Tuesday, July 19, 2005

More Harry Potter

I should be speculating on whom Bush will nominate to a perch among the Supremes but I don't want to. Though it might be Edith Jones if he has felt especially bad yearnings towards the bottle.

But let's talk about something more pleasant. I went out on Sunday night and bought all the Harry Potter books except for the latest one, and I have now read books 2-4 in addition to the first one I read years ago. I have to eat some of my earlier comments: The ideas about class and race do become more complicated and more interesting, and the black-and-whiteness of the thinking more realistic. And Rowling is very skilled in the way she shows the slow effects of more years on the main characters' world views. Not bad, at all, though reading all those books in a day or so (well, during the nights, actually) has left me a little muddled on the plot lines.

There are some fairly serious gaps in the plots, though. This isn't necessarily as bad as it might be in a different type of book because we are expected to suspend our disbelief about magic and so on to begin with. But the little slips are still annoying, and they affect the background, too. For example, the whole idea of Muggle technology being banned doesn't extend to anything older like newspapers or photographs or listening to the wireless, it seems, and it is not yet clear (at the end of book 4) what the wizards largely live on. The only employment seems to be the Ministry of Wizardry, but Harry's parents didn't work for it or did they? Where does all the gold in the goblin vaults come from? Alternatively, why don't the wizards just conjure everything they need, why is there money at all or servants? Perhaps these omissions are because children and teenagers don't care about the source of money or who makes their beds; they just want more money from their parents, usually, and someone else to make the beds, but as an economist goddess I'd like to know.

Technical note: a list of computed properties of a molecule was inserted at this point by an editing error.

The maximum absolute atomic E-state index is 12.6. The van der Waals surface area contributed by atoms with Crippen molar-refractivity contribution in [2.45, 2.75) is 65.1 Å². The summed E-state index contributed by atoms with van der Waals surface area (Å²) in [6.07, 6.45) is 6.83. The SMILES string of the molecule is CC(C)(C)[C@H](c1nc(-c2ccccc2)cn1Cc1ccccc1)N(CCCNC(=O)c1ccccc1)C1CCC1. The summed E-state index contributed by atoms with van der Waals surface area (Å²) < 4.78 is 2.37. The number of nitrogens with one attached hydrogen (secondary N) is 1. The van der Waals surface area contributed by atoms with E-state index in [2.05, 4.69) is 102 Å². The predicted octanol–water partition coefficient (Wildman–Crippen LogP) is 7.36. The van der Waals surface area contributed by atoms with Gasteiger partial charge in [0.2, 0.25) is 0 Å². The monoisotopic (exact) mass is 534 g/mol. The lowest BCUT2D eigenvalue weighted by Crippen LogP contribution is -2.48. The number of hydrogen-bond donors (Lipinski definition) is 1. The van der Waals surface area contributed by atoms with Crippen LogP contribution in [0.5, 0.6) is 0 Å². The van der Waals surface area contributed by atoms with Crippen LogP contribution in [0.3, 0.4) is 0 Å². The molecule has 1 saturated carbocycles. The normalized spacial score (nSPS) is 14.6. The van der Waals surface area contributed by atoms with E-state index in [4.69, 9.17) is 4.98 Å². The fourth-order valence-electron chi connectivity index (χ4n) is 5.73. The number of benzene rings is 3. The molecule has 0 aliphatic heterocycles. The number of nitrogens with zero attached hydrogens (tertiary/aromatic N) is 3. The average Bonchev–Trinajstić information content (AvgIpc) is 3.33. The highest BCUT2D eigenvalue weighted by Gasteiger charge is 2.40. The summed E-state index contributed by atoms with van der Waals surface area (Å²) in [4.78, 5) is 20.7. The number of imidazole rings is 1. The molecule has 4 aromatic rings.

I've gone all critical again, and should add that I'm quite enjoying the books. But they don't have the same effect on me as Ursula LeGuin's series does, say. The kind of effect where your emotions, intellect and the spiritual bits get all going at the same time and transport you into some other place for a while. Or Sheri Tepper's The True Game and the other books relating to that field of chess pieces. Or Tolkien's books. Still, if lots of children read Harry Potter Rowling has succeeded in something very important, and I sincerely applaud her achievement. Though she could have made book 5 a little thinner. It will fall apart in the bath tonight, I fear.